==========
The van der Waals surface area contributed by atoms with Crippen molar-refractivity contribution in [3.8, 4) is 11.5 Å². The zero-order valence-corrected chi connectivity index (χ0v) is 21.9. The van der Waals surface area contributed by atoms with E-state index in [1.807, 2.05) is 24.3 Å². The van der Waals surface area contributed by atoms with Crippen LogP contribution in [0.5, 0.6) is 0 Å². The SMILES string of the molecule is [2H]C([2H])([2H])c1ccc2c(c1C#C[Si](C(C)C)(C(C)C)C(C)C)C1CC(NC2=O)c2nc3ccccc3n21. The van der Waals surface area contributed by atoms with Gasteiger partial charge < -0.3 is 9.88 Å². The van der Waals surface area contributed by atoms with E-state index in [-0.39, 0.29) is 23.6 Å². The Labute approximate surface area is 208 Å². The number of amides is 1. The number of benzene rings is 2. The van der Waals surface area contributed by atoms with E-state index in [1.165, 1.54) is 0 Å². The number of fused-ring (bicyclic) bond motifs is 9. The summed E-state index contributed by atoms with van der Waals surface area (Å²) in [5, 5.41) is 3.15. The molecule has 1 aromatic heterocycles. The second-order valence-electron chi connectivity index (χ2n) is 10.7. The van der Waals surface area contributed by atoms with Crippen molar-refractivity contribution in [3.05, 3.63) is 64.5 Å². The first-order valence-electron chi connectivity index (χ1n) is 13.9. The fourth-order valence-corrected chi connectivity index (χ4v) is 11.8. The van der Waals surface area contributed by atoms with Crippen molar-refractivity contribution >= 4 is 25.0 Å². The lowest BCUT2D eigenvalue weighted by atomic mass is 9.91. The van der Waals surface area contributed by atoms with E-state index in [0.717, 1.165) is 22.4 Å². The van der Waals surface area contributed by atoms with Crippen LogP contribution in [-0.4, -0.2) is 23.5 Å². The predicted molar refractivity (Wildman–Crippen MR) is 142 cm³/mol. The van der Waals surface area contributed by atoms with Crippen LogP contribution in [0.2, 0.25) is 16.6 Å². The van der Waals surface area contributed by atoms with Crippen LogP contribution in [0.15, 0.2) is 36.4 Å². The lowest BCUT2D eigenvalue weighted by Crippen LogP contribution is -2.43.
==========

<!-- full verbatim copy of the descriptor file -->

The van der Waals surface area contributed by atoms with Crippen molar-refractivity contribution in [3.8, 4) is 11.5 Å². The zero-order valence-corrected chi connectivity index (χ0v) is 21.9. The van der Waals surface area contributed by atoms with E-state index in [1.807, 2.05) is 24.3 Å². The van der Waals surface area contributed by atoms with Crippen LogP contribution in [0.5, 0.6) is 0 Å². The SMILES string of the molecule is [2H]C([2H])([2H])c1ccc2c(c1C#C[Si](C(C)C)(C(C)C)C(C)C)C1CC(NC2=O)c2nc3ccccc3n21. The van der Waals surface area contributed by atoms with Gasteiger partial charge < -0.3 is 9.88 Å². The van der Waals surface area contributed by atoms with E-state index in [-0.39, 0.29) is 23.6 Å². The Labute approximate surface area is 208 Å². The number of amides is 1. The number of benzene rings is 2. The van der Waals surface area contributed by atoms with E-state index in [1.165, 1.54) is 0 Å². The number of fused-ring (bicyclic) bond motifs is 9. The summed E-state index contributed by atoms with van der Waals surface area (Å²) in [5, 5.41) is 3.15. The molecule has 1 aromatic heterocycles. The second-order valence-electron chi connectivity index (χ2n) is 10.7. The van der Waals surface area contributed by atoms with Crippen molar-refractivity contribution in [3.05, 3.63) is 64.5 Å². The first-order valence-electron chi connectivity index (χ1n) is 13.9. The fourth-order valence-corrected chi connectivity index (χ4v) is 11.8. The van der Waals surface area contributed by atoms with Crippen molar-refractivity contribution >= 4 is 25.0 Å². The lowest BCUT2D eigenvalue weighted by atomic mass is 9.91. The van der Waals surface area contributed by atoms with E-state index in [0.717, 1.165) is 22.4 Å². The van der Waals surface area contributed by atoms with Crippen LogP contribution in [-0.4, -0.2) is 23.5 Å². The predicted molar refractivity (Wildman–Crippen MR) is 142 cm³/mol. The van der Waals surface area contributed by atoms with Crippen LogP contribution in [0.2, 0.25) is 16.6 Å². The van der Waals surface area contributed by atoms with Crippen LogP contribution in [0.15, 0.2) is 36.4 Å². The lowest BCUT2D eigenvalue weighted by Crippen LogP contribution is -2.43.